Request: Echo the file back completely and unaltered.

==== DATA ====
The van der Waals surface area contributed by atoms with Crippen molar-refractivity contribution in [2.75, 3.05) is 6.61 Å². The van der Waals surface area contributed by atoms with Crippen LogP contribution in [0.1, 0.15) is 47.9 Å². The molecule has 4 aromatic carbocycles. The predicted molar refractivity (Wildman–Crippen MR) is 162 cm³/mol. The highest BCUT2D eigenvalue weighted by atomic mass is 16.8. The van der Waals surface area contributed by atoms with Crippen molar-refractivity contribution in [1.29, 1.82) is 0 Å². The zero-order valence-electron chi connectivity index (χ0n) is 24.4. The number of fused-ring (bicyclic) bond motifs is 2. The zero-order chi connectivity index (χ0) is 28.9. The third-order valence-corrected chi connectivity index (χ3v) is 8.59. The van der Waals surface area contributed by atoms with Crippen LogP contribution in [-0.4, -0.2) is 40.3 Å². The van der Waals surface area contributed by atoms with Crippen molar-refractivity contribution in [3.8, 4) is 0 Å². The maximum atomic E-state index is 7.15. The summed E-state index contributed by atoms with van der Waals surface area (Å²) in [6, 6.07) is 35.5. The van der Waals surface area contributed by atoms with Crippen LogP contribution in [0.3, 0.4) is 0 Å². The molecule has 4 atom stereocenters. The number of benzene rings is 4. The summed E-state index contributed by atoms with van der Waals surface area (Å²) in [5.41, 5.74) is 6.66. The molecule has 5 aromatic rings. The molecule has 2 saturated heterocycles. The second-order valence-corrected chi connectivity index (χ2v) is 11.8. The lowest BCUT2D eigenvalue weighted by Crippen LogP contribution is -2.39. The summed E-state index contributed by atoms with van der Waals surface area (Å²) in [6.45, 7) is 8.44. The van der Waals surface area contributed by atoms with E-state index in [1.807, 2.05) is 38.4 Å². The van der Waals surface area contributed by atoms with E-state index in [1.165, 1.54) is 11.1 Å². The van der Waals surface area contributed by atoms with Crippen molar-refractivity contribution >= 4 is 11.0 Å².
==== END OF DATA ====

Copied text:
The van der Waals surface area contributed by atoms with Crippen molar-refractivity contribution in [2.75, 3.05) is 6.61 Å². The van der Waals surface area contributed by atoms with Crippen LogP contribution in [0.1, 0.15) is 47.9 Å². The molecule has 4 aromatic carbocycles. The predicted molar refractivity (Wildman–Crippen MR) is 162 cm³/mol. The highest BCUT2D eigenvalue weighted by atomic mass is 16.8. The van der Waals surface area contributed by atoms with Crippen molar-refractivity contribution in [1.29, 1.82) is 0 Å². The zero-order valence-electron chi connectivity index (χ0n) is 24.4. The number of fused-ring (bicyclic) bond motifs is 2. The zero-order chi connectivity index (χ0) is 28.9. The third-order valence-corrected chi connectivity index (χ3v) is 8.59. The van der Waals surface area contributed by atoms with Crippen LogP contribution in [-0.4, -0.2) is 40.3 Å². The van der Waals surface area contributed by atoms with Crippen molar-refractivity contribution in [3.8, 4) is 0 Å². The maximum atomic E-state index is 7.15. The summed E-state index contributed by atoms with van der Waals surface area (Å²) in [6, 6.07) is 35.5. The van der Waals surface area contributed by atoms with Crippen LogP contribution in [0.3, 0.4) is 0 Å². The molecule has 4 atom stereocenters. The number of benzene rings is 4. The summed E-state index contributed by atoms with van der Waals surface area (Å²) in [5.41, 5.74) is 6.66. The molecule has 5 aromatic rings. The molecule has 2 saturated heterocycles. The second-order valence-corrected chi connectivity index (χ2v) is 11.8. The lowest BCUT2D eigenvalue weighted by Crippen LogP contribution is -2.39. The summed E-state index contributed by atoms with van der Waals surface area (Å²) in [6.45, 7) is 8.44. The van der Waals surface area contributed by atoms with E-state index in [1.807, 2.05) is 38.4 Å². The van der Waals surface area contributed by atoms with E-state index in [1.165, 1.54) is 11.1 Å². The van der Waals surface area contributed by atoms with Crippen molar-refractivity contribution >= 4 is 11.0 Å².